The Problem With Jerry Sands
When the White Sox decided to give Jerry Sands the final spot on the roster over either Travis Ishikawa or Matt Davidson, it caught me by surprise. I figured that, following the retirement of Adam LaRoche, Ishikawa would make the most sense.
He's a lefty, and he can play first base to give Abreu a day off, as well as some left field if you really need him too.
Instead the Sox went with Sands, and on Wednesday night, the flaw in their logic was on display.
Sands was in the lineup at designated hitter against Phil Hughes, who is a righty. Jerry Sands does not hit righties well at all. Coming into the game on Wednesday night he had a career line of .198/.283/.283 against them. Generally speaking, if the guy you're putting at designated hitter has a career OPS+ of 68, you probably don't want to be putting him at designated hitter.
Robin Ventura was faced with a dilemma, however.
You see, Sands was replacing Avisail Garcia at DH. While Garcia has hit righties better than Sands during his career, he hasn't hit Phil Hughes all that well. He's 1-for-12 with five strikeouts against him in his career.
So Robin went with Sands, even though Sands can't hit righties, because Avisail can't hit Hughes.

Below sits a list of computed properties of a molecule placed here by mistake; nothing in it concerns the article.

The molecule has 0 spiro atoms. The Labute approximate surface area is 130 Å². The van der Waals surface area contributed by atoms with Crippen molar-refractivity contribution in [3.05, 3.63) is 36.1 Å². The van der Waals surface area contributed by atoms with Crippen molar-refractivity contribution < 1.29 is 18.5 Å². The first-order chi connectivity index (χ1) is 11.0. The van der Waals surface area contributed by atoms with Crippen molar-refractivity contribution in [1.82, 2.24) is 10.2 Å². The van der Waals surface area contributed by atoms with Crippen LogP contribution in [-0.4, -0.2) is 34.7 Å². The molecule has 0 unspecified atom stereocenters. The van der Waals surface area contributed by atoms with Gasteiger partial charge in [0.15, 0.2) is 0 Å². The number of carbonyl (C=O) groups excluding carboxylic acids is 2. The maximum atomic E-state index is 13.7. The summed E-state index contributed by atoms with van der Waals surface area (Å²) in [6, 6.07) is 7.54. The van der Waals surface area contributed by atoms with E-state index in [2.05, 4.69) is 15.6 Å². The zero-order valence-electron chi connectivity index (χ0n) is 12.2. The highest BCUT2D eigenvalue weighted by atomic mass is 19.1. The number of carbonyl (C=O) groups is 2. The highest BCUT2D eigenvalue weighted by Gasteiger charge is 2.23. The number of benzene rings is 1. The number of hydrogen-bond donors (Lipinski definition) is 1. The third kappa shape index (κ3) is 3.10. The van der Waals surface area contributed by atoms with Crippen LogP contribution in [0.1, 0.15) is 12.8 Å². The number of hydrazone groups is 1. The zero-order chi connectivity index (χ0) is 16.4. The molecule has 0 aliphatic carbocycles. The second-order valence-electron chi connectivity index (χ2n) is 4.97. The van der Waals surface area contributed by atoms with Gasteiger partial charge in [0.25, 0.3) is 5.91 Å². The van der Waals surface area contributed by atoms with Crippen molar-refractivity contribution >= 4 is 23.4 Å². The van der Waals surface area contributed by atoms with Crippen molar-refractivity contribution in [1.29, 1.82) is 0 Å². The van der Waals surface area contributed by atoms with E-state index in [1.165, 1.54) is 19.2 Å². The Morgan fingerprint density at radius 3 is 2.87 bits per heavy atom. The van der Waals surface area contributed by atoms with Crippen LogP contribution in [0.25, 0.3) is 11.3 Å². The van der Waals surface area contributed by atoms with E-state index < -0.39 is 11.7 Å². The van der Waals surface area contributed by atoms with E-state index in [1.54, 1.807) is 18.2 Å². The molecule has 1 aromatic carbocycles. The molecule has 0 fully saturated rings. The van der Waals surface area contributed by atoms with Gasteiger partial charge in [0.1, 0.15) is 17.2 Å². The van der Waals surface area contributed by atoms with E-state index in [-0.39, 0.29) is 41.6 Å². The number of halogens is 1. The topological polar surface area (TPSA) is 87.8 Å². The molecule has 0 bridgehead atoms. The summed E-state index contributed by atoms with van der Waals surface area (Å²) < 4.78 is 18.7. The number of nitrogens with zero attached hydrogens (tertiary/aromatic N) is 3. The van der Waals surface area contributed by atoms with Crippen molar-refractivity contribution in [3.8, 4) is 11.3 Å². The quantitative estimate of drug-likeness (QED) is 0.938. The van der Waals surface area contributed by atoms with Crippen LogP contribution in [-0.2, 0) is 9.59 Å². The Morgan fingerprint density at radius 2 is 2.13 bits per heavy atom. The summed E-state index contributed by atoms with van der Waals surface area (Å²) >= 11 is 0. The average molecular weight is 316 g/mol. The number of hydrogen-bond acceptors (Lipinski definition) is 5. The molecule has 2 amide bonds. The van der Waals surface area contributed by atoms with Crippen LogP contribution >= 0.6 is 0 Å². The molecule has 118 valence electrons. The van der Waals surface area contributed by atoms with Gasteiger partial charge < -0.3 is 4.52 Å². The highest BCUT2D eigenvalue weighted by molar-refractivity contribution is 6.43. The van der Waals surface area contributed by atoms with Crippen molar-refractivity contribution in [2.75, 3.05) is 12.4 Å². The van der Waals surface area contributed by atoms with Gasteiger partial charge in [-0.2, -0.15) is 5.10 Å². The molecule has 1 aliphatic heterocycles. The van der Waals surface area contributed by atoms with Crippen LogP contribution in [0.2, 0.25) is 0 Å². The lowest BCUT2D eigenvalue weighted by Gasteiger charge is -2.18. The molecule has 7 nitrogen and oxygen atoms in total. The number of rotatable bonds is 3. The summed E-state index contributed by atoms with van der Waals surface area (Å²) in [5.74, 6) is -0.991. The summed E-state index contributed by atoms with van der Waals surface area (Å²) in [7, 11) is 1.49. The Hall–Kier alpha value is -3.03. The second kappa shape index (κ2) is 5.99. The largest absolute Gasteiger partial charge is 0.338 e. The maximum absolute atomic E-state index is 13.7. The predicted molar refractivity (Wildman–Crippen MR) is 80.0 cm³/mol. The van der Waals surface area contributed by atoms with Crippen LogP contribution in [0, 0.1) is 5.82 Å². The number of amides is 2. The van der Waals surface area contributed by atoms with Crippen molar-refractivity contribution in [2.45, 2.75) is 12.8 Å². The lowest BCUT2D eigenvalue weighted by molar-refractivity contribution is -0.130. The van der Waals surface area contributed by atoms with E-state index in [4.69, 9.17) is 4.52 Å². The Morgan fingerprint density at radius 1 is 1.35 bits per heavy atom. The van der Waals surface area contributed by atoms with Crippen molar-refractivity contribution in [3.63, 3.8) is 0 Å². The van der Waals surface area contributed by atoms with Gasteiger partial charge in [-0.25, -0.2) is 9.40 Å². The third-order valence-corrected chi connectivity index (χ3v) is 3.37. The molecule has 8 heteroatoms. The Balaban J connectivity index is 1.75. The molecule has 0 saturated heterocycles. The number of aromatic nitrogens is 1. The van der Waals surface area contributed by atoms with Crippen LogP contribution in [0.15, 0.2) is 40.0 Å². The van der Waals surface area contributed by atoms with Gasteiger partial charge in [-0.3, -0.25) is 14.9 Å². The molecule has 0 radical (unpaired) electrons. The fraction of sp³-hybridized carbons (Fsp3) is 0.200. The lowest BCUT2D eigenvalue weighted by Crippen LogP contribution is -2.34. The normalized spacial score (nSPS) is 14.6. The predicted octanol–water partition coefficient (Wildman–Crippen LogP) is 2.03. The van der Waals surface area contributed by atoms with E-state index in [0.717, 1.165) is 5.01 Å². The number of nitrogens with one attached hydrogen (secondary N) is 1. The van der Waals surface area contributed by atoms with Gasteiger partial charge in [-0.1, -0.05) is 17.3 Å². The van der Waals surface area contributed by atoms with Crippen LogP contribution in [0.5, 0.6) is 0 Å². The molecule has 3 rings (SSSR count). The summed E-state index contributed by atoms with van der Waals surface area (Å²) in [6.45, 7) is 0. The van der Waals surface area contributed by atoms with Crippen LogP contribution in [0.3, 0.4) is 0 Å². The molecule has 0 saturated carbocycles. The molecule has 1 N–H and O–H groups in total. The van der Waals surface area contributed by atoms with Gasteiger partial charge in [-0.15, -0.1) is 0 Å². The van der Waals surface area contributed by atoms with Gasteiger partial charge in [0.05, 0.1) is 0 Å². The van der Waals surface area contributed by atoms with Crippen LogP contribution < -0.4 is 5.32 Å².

But why didn't Robin just start J.B. Shuck?
Good question. It's because Sands hasn't played yet. On Sunday Sands was scheduled to be in the lineup against Cleveland, but the game was postponed due to rain. That meant that as Wednesday approached, Sands was the only Sox player not to get a start yet this season.
Shuck has started twice, and is hitless in eight plate appearences with a walk.
Sands got his lone at bat of the season during the 7-1 loss to the Indians in the home opener.
So Robin decided to start Sands on Wednesday simply because there haven't been any chances to play him yet, which is precisely why he shouldn't be on the roster in the first place.
Sands is a very weak defender, and can only hit lefties at a competent level. The White Sox play in a division where just about all the left-handed starters are on their own team. Again, last season, the White Sox played 162 games, just like everybody else. Only 36 of those games came against a left-hand starter. Odds are that ratio won't change much in 2016.
So, aside from being a late inning pinch-hitter, Sands is rather useless.
Hopefully having to find ways to wedge him into the lineup will help the front office realize this and do something to change the situation.
The Pirates did DFA Mike Morse on Wednesday. He's not great, but he's a better option than Sands.